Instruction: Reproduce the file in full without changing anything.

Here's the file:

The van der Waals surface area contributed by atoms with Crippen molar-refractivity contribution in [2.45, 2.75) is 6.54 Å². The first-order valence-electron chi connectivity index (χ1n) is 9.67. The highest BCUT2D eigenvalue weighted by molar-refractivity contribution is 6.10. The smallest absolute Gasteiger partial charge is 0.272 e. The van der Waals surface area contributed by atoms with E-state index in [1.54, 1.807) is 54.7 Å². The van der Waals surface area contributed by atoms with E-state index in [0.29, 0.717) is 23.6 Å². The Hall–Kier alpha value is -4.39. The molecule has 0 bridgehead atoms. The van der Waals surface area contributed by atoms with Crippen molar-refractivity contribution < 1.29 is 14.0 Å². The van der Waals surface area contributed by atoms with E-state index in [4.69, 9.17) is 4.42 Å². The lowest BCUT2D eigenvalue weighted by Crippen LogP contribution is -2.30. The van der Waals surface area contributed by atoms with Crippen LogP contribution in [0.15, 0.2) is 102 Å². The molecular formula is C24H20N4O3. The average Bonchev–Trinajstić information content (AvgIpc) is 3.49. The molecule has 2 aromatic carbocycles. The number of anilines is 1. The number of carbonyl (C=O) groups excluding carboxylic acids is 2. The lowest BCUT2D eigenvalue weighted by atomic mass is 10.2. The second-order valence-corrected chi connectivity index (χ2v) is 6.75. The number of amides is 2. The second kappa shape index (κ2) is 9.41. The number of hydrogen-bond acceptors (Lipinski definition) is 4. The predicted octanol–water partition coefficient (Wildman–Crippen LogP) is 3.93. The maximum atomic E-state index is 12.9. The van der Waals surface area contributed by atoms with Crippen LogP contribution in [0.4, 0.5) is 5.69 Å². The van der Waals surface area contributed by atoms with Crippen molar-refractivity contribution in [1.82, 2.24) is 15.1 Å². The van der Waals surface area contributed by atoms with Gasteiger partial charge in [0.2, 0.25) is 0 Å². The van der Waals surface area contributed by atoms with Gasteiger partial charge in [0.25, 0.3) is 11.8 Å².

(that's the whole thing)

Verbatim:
The van der Waals surface area contributed by atoms with Crippen molar-refractivity contribution in [2.45, 2.75) is 6.54 Å². The first-order valence-electron chi connectivity index (χ1n) is 9.67. The highest BCUT2D eigenvalue weighted by molar-refractivity contribution is 6.10. The smallest absolute Gasteiger partial charge is 0.272 e. The van der Waals surface area contributed by atoms with E-state index in [1.54, 1.807) is 54.7 Å². The van der Waals surface area contributed by atoms with E-state index in [0.29, 0.717) is 23.6 Å². The Hall–Kier alpha value is -4.39. The molecule has 0 bridgehead atoms. The van der Waals surface area contributed by atoms with Crippen molar-refractivity contribution < 1.29 is 14.0 Å². The van der Waals surface area contributed by atoms with E-state index in [4.69, 9.17) is 4.42 Å². The lowest BCUT2D eigenvalue weighted by Crippen LogP contribution is -2.30. The van der Waals surface area contributed by atoms with Crippen LogP contribution in [0.15, 0.2) is 102 Å². The molecular formula is C24H20N4O3. The average Bonchev–Trinajstić information content (AvgIpc) is 3.49. The molecule has 2 aromatic carbocycles. The number of anilines is 1. The number of carbonyl (C=O) groups excluding carboxylic acids is 2. The lowest BCUT2D eigenvalue weighted by atomic mass is 10.2. The second-order valence-corrected chi connectivity index (χ2v) is 6.75. The number of amides is 2. The second kappa shape index (κ2) is 9.41. The number of hydrogen-bond acceptors (Lipinski definition) is 4. The predicted octanol–water partition coefficient (Wildman–Crippen LogP) is 3.93. The maximum atomic E-state index is 12.9. The van der Waals surface area contributed by atoms with Crippen LogP contribution in [0.4, 0.5) is 5.69 Å². The van der Waals surface area contributed by atoms with Crippen molar-refractivity contribution in [1.82, 2.24) is 15.1 Å². The van der Waals surface area contributed by atoms with Gasteiger partial charge in [0.2, 0.25) is 0 Å². The van der Waals surface area contributed by atoms with Gasteiger partial charge in [0.25, 0.3) is 11.8 Å².